It’s that time of year again — new uniform pressed, pencils sharpened, shoes shined, fake invoices being printed. As a new school year starts, we thought it would be an opportune time for a refresher class on how to commit fraud — large scale, illegal, personally enriching financial statement fraud. Welcome back to school everyone. Class is in.
This article was written in light of the regularity of the types of frauds we have been seeing lately, making it seem like fraudsters are following a how to guide on committing fraud. There is plenty more to cover and a number of tricks to go over — unless of course you are a fraudster about to appear in Court. Let’s start.
What is Financial Statement Fraud?
Financial statement fraud is the deliberate misrepresentation, misstatement or omission of financial information from the financial statements for the purpose of misleading the reader and creating a false impression of an organization’s strength.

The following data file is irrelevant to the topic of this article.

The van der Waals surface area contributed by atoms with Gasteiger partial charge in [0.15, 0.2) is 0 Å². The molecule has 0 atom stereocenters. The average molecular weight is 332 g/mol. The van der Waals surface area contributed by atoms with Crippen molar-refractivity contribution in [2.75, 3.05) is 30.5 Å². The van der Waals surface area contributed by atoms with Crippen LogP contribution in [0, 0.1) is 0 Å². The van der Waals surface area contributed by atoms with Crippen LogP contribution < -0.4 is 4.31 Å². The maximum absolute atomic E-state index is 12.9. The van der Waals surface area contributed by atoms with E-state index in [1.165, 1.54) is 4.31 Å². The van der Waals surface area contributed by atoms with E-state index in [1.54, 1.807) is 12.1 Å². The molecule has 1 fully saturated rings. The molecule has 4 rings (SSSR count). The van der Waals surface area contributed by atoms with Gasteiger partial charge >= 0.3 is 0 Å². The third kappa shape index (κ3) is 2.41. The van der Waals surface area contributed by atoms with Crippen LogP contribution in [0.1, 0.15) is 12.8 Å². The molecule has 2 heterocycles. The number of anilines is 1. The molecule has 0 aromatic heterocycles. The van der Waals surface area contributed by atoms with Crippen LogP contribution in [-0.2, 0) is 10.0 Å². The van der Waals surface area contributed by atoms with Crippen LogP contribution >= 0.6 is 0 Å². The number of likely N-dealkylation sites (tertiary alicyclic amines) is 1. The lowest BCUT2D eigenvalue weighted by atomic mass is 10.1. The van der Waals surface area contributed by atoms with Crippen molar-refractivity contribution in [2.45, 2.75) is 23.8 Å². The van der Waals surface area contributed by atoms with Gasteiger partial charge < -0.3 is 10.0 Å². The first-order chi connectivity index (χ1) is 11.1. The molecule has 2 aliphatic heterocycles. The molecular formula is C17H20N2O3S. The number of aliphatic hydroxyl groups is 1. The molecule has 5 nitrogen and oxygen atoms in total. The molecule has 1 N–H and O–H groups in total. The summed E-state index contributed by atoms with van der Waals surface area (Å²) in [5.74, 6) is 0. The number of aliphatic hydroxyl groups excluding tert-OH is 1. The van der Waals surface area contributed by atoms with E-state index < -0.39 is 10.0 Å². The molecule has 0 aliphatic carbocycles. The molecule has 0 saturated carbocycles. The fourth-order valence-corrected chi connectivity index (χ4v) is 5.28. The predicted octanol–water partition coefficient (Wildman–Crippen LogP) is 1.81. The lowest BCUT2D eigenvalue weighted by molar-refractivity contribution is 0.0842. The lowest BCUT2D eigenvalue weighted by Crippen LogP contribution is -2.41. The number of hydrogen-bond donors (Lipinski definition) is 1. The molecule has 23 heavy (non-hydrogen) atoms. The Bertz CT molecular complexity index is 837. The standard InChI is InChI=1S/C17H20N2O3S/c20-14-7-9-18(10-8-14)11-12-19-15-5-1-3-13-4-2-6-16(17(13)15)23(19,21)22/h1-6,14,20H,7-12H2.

Whilst the size of financial statement fraud can be large (actually extremely large — think Enron, WorldCom and Parmalat), the ways in which it occurs are rather limited. On an accounting level it can basically be broken down to the overstatement of revenue and the understatement of expenses or the overstatement of assets and the understatement of liabilities. However, what fraud allows is for debt to be sourced, unsuspecting investors introduced, covenants met and inventory supplied. All of these consequences can have a dire impact on the innocent counterparties involved.